# Morphing a cube to a sphere...

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I am coding a simple planet renderer. I have read multiple papers on rendering planets with 6 quadtrees morphed into a cube, but none have mentioned the distortion I am getting with mine. Here are some screenshots of 6 quadtrees split in various stages with all of their points normalized. As you can see, there is a lot of distortion on the sphere, which I was expecting. But I was under the impression that there is a way to minimize this distortion. However I have been searching for quite awhile but I have found nothing. I was hoping some of you might know. Thanks

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The problem is that a sphere and a plane are not isometric, which means that some sort of distortion will always exist (a projection cannot preserve both angles and areas). Cartographers have studied this problem extensively, and there are some projections that behave much better than the one you are using. My favorite is probably the Peirce quincuncial projection, which is conformal (preserves angles) and maps the sphere to a square.

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Thanks for the reply. Although after a quick read through that Wiki entry it is not entirely clear how I would implement it. I'll do some research.

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If you start with a polyhedron, there will be distortion near what began as the vertices of the polyhedron. I've played with this (and written programs that produce almost exactly the same sort of output as you are showing), and I've observed that there seems to be a kind of "conservation law," where, if you start with more vertices, then the distortion is "spread out" more between the larger number of vertices (although I have no rigorous mathematical understanding of this).

The upshot of this is that, if you begin with a regular icosahedron (instead of a cube) and subdivide its faces (equilateral triangles... You subdivide each triangle into four by creating new vertices at the midpoints of the edges and connecting them with new edges), this looks better than if you begin with a cube.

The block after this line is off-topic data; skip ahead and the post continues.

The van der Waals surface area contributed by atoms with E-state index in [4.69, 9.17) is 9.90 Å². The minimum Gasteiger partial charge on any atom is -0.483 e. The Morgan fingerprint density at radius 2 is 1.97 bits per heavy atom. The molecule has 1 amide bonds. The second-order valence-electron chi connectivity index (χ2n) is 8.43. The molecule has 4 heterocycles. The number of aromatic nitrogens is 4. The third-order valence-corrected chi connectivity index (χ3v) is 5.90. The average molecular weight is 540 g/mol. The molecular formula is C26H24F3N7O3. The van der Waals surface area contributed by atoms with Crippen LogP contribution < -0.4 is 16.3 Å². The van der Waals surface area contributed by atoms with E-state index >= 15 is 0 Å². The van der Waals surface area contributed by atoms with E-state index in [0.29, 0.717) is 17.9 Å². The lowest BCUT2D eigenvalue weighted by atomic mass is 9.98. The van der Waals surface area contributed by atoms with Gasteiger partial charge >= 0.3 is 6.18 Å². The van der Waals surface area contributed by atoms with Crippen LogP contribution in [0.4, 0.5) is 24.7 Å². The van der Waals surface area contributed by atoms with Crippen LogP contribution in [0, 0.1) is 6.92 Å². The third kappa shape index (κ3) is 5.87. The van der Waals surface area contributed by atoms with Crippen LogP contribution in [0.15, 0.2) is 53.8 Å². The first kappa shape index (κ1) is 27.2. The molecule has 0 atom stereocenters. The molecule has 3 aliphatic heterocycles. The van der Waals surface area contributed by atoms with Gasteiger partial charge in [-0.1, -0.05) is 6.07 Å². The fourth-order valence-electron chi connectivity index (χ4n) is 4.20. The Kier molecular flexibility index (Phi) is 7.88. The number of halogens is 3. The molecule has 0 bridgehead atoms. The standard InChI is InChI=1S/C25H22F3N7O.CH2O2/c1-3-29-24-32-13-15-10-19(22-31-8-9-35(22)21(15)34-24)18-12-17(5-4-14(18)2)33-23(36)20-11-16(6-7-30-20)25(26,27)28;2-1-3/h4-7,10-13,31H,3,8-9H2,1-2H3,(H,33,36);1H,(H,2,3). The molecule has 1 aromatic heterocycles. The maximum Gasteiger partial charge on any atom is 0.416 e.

See this page on Platonic solids for a reference. Specifically, they give coordinates for the vertices of an icosahedron (and look at Craig Reynolds' code).

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I've looked into different methods starting from other shapes rather than cubes as you suggest. The thing is that using a cube simplifies a lot of problems because quadtrees adapt perfectly with it. Although using other shapes could minimize distortion, it would maximize the complexity of my LOD and culling algorithms.

I find as I get closer to the sphere and the nodes get subdivided the distortion seems to get less and less.

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What do you mean by "distortion" actually? Is it talking about the shape? Is it talking about the solid angle? Or...

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The distortion I'm talking about is in each of the quads. My goal is for each quad to be a perfect square. Obviously this is impossible when morphed to a sphere. What I am looking for is another way of projecting a cube to a sphere that might keep each quad more regular.

The reasoning behind this is that each of those quads represents a quadtree node which will contain terrain geometry. The terrain geometry may be pretty distorted on the quads with distorted size.

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You might like to try this technique - I have had some success with it, and I believe Ysaneya was using it for his planets as well.

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Quote:
 Original post by swiftcoderYou might like to try this technique - I have had some success with it, and I believe Ysaneya was using it for his planets as well.

Exactly what I was looking for... Thanks very much.

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